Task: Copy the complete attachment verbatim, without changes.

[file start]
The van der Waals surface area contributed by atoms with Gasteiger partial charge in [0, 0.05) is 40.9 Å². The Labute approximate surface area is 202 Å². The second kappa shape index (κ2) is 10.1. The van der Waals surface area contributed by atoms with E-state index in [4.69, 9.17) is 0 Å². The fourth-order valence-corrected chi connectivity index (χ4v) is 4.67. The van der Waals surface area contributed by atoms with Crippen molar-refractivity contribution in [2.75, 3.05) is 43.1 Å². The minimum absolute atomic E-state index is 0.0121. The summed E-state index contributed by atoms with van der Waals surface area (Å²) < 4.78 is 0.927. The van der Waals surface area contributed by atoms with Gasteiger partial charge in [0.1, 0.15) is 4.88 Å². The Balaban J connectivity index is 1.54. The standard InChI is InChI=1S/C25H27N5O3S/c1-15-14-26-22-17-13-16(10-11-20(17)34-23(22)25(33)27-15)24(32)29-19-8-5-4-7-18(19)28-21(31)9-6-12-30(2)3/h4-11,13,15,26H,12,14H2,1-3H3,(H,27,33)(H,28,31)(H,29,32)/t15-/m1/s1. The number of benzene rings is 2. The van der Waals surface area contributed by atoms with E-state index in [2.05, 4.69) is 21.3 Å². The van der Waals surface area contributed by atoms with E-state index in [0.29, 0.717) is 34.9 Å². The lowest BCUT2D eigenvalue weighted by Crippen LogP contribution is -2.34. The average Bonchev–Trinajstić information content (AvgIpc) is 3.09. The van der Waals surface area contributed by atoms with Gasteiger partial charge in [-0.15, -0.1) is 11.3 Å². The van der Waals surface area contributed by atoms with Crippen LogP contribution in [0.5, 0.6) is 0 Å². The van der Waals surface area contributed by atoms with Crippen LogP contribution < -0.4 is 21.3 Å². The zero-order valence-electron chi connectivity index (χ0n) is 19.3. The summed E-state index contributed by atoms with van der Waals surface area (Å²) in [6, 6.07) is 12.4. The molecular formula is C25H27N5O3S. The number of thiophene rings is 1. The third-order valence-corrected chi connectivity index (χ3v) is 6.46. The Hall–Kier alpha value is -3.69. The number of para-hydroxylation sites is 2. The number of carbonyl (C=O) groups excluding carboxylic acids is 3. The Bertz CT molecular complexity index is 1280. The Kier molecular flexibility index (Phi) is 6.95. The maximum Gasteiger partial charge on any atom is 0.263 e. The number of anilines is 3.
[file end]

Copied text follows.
The van der Waals surface area contributed by atoms with Gasteiger partial charge in [0, 0.05) is 40.9 Å². The Labute approximate surface area is 202 Å². The second kappa shape index (κ2) is 10.1. The van der Waals surface area contributed by atoms with E-state index in [4.69, 9.17) is 0 Å². The fourth-order valence-corrected chi connectivity index (χ4v) is 4.67. The van der Waals surface area contributed by atoms with Crippen molar-refractivity contribution in [2.75, 3.05) is 43.1 Å². The minimum absolute atomic E-state index is 0.0121. The summed E-state index contributed by atoms with van der Waals surface area (Å²) < 4.78 is 0.927. The van der Waals surface area contributed by atoms with Gasteiger partial charge in [0.1, 0.15) is 4.88 Å². The Balaban J connectivity index is 1.54. The standard InChI is InChI=1S/C25H27N5O3S/c1-15-14-26-22-17-13-16(10-11-20(17)34-23(22)25(33)27-15)24(32)29-19-8-5-4-7-18(19)28-21(31)9-6-12-30(2)3/h4-11,13,15,26H,12,14H2,1-3H3,(H,27,33)(H,28,31)(H,29,32)/t15-/m1/s1. The number of benzene rings is 2. The van der Waals surface area contributed by atoms with E-state index in [2.05, 4.69) is 21.3 Å². The van der Waals surface area contributed by atoms with E-state index in [0.29, 0.717) is 34.9 Å². The lowest BCUT2D eigenvalue weighted by Crippen LogP contribution is -2.34. The average Bonchev–Trinajstić information content (AvgIpc) is 3.09. The van der Waals surface area contributed by atoms with Gasteiger partial charge in [-0.15, -0.1) is 11.3 Å². The van der Waals surface area contributed by atoms with Crippen LogP contribution in [0.5, 0.6) is 0 Å². The van der Waals surface area contributed by atoms with Crippen LogP contribution < -0.4 is 21.3 Å². The zero-order valence-electron chi connectivity index (χ0n) is 19.3. The summed E-state index contributed by atoms with van der Waals surface area (Å²) in [6, 6.07) is 12.4. The molecular formula is C25H27N5O3S. The number of thiophene rings is 1. The third-order valence-corrected chi connectivity index (χ3v) is 6.46. The Hall–Kier alpha value is -3.69. The number of para-hydroxylation sites is 2. The number of carbonyl (C=O) groups excluding carboxylic acids is 3. The Bertz CT molecular complexity index is 1280. The Kier molecular flexibility index (Phi) is 6.95. The maximum Gasteiger partial charge on any atom is 0.263 e. The number of anilines is 3.